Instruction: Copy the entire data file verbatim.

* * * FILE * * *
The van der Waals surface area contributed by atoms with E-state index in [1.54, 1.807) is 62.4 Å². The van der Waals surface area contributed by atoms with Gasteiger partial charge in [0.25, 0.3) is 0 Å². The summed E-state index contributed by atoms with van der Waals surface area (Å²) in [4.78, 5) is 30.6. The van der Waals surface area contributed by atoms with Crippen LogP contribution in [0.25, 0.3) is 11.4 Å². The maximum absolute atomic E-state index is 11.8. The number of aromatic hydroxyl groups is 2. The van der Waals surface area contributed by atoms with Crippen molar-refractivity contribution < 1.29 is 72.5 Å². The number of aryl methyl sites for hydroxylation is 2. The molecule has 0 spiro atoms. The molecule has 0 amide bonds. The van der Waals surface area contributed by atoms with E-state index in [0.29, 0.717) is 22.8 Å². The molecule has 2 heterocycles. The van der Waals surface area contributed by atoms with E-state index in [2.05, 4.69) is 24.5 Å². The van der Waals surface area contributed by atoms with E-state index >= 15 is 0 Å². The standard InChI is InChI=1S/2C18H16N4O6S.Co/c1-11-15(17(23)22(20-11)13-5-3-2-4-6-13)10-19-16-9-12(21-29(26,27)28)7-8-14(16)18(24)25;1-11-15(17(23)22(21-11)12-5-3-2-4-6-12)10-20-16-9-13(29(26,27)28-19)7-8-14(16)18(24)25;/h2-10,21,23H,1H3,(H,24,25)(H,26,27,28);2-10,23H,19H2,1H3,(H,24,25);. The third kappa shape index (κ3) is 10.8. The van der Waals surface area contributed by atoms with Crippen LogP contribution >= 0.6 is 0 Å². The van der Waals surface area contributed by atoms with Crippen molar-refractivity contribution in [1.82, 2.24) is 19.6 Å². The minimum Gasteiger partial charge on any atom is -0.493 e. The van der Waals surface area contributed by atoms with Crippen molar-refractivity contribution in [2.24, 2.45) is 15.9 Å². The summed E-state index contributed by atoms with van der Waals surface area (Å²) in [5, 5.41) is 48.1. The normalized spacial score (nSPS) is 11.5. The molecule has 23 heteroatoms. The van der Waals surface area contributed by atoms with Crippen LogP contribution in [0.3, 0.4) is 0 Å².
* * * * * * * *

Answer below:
The van der Waals surface area contributed by atoms with E-state index in [1.54, 1.807) is 62.4 Å². The van der Waals surface area contributed by atoms with Gasteiger partial charge in [0.25, 0.3) is 0 Å². The summed E-state index contributed by atoms with van der Waals surface area (Å²) in [4.78, 5) is 30.6. The van der Waals surface area contributed by atoms with Crippen LogP contribution in [0.25, 0.3) is 11.4 Å². The maximum absolute atomic E-state index is 11.8. The number of aromatic hydroxyl groups is 2. The van der Waals surface area contributed by atoms with Crippen molar-refractivity contribution < 1.29 is 72.5 Å². The number of aryl methyl sites for hydroxylation is 2. The molecule has 0 spiro atoms. The molecule has 0 amide bonds. The van der Waals surface area contributed by atoms with E-state index in [0.29, 0.717) is 22.8 Å². The molecule has 2 heterocycles. The van der Waals surface area contributed by atoms with E-state index in [2.05, 4.69) is 24.5 Å². The van der Waals surface area contributed by atoms with E-state index >= 15 is 0 Å². The standard InChI is InChI=1S/2C18H16N4O6S.Co/c1-11-15(17(23)22(20-11)13-5-3-2-4-6-13)10-19-16-9-12(21-29(26,27)28)7-8-14(16)18(24)25;1-11-15(17(23)22(21-11)12-5-3-2-4-6-12)10-20-16-9-13(29(26,27)28-19)7-8-14(16)18(24)25;/h2-10,21,23H,1H3,(H,24,25)(H,26,27,28);2-10,23H,19H2,1H3,(H,24,25);. The third kappa shape index (κ3) is 10.8. The van der Waals surface area contributed by atoms with Crippen LogP contribution >= 0.6 is 0 Å². The van der Waals surface area contributed by atoms with Crippen molar-refractivity contribution in [1.82, 2.24) is 19.6 Å². The minimum Gasteiger partial charge on any atom is -0.493 e. The van der Waals surface area contributed by atoms with Crippen molar-refractivity contribution in [2.24, 2.45) is 15.9 Å². The summed E-state index contributed by atoms with van der Waals surface area (Å²) in [5, 5.41) is 48.1. The normalized spacial score (nSPS) is 11.5. The molecule has 23 heteroatoms. The van der Waals surface area contributed by atoms with Crippen LogP contribution in [0.3, 0.4) is 0 Å².